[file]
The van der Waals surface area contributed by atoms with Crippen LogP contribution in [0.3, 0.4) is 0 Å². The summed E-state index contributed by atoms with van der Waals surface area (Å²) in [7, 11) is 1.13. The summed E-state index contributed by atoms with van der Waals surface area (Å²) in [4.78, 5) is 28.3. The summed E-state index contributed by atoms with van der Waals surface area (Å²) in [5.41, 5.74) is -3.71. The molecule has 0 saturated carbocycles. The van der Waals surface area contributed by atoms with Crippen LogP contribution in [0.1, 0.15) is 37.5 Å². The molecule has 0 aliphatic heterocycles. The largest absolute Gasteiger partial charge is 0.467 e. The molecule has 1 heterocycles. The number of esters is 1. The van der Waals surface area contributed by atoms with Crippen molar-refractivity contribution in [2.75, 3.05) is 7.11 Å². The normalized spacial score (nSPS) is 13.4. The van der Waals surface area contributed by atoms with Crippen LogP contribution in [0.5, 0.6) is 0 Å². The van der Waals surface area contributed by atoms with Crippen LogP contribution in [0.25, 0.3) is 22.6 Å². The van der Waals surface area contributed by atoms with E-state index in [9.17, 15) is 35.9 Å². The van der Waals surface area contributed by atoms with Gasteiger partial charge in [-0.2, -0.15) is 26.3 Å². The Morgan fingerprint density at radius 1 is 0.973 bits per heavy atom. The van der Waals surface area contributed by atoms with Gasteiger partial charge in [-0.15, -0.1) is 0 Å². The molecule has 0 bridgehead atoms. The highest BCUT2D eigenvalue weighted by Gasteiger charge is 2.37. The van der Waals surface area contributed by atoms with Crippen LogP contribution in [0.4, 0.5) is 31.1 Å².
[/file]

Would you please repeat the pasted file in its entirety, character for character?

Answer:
The van der Waals surface area contributed by atoms with Crippen LogP contribution in [0.3, 0.4) is 0 Å². The summed E-state index contributed by atoms with van der Waals surface area (Å²) in [7, 11) is 1.13. The summed E-state index contributed by atoms with van der Waals surface area (Å²) in [4.78, 5) is 28.3. The summed E-state index contributed by atoms with van der Waals surface area (Å²) in [5.41, 5.74) is -3.71. The molecule has 0 saturated carbocycles. The van der Waals surface area contributed by atoms with Crippen LogP contribution in [0.1, 0.15) is 37.5 Å². The molecule has 0 aliphatic heterocycles. The largest absolute Gasteiger partial charge is 0.467 e. The molecule has 1 heterocycles. The number of esters is 1. The van der Waals surface area contributed by atoms with Crippen molar-refractivity contribution in [2.75, 3.05) is 7.11 Å². The normalized spacial score (nSPS) is 13.4. The van der Waals surface area contributed by atoms with Crippen LogP contribution in [0.5, 0.6) is 0 Å². The van der Waals surface area contributed by atoms with Crippen LogP contribution in [0.25, 0.3) is 22.6 Å². The van der Waals surface area contributed by atoms with E-state index in [9.17, 15) is 35.9 Å². The van der Waals surface area contributed by atoms with Gasteiger partial charge in [-0.2, -0.15) is 26.3 Å². The Morgan fingerprint density at radius 1 is 0.973 bits per heavy atom. The van der Waals surface area contributed by atoms with Gasteiger partial charge in [-0.15, -0.1) is 0 Å². The molecule has 0 bridgehead atoms. The highest BCUT2D eigenvalue weighted by Gasteiger charge is 2.37. The van der Waals surface area contributed by atoms with Crippen LogP contribution in [0.4, 0.5) is 31.1 Å².